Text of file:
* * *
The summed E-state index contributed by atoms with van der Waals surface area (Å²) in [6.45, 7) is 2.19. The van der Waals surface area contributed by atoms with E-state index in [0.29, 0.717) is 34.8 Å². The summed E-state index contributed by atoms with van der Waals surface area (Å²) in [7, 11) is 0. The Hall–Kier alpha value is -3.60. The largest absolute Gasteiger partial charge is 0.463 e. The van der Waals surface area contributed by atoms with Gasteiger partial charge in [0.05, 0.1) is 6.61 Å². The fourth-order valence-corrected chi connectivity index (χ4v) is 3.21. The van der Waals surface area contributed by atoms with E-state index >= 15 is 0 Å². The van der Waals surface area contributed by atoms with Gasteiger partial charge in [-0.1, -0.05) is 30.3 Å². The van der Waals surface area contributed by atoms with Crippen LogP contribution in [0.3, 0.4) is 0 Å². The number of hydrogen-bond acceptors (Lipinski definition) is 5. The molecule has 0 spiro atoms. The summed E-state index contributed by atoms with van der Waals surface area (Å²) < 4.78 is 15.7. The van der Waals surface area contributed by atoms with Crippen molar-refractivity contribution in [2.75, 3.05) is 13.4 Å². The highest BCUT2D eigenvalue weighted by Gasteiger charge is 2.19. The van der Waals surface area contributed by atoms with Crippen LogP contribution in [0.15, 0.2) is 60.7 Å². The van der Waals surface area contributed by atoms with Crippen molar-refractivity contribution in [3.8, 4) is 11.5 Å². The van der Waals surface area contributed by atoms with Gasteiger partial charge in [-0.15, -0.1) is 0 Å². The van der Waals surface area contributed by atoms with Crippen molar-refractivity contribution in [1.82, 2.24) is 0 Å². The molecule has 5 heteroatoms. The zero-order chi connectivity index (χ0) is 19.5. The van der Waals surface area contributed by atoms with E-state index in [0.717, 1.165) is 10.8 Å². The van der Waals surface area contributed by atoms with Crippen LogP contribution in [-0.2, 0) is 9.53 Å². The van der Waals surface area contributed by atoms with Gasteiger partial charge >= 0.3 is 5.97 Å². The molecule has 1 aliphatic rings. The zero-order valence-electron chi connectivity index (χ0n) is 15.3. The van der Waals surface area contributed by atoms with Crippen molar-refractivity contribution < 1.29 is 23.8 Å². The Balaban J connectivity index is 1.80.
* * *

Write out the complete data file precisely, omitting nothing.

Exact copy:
The summed E-state index contributed by atoms with van der Waals surface area (Å²) in [6.45, 7) is 2.19. The van der Waals surface area contributed by atoms with E-state index in [0.29, 0.717) is 34.8 Å². The summed E-state index contributed by atoms with van der Waals surface area (Å²) in [7, 11) is 0. The Hall–Kier alpha value is -3.60. The largest absolute Gasteiger partial charge is 0.463 e. The van der Waals surface area contributed by atoms with Gasteiger partial charge in [0.05, 0.1) is 6.61 Å². The fourth-order valence-corrected chi connectivity index (χ4v) is 3.21. The van der Waals surface area contributed by atoms with E-state index >= 15 is 0 Å². The van der Waals surface area contributed by atoms with Gasteiger partial charge in [-0.1, -0.05) is 30.3 Å². The van der Waals surface area contributed by atoms with Crippen LogP contribution in [0.3, 0.4) is 0 Å². The number of hydrogen-bond acceptors (Lipinski definition) is 5. The molecule has 0 spiro atoms. The summed E-state index contributed by atoms with van der Waals surface area (Å²) < 4.78 is 15.7. The van der Waals surface area contributed by atoms with Crippen molar-refractivity contribution in [2.75, 3.05) is 13.4 Å². The highest BCUT2D eigenvalue weighted by Gasteiger charge is 2.19. The van der Waals surface area contributed by atoms with Crippen LogP contribution in [0.15, 0.2) is 60.7 Å². The van der Waals surface area contributed by atoms with Crippen molar-refractivity contribution in [3.8, 4) is 11.5 Å². The van der Waals surface area contributed by atoms with Gasteiger partial charge in [-0.15, -0.1) is 0 Å². The van der Waals surface area contributed by atoms with Crippen molar-refractivity contribution in [1.82, 2.24) is 0 Å². The molecule has 5 heteroatoms. The zero-order chi connectivity index (χ0) is 19.5. The van der Waals surface area contributed by atoms with E-state index in [0.717, 1.165) is 10.8 Å². The van der Waals surface area contributed by atoms with Crippen LogP contribution in [-0.2, 0) is 9.53 Å². The van der Waals surface area contributed by atoms with Gasteiger partial charge >= 0.3 is 5.97 Å². The molecule has 1 aliphatic rings. The zero-order valence-electron chi connectivity index (χ0n) is 15.3. The van der Waals surface area contributed by atoms with Crippen molar-refractivity contribution < 1.29 is 23.8 Å². The Balaban J connectivity index is 1.80.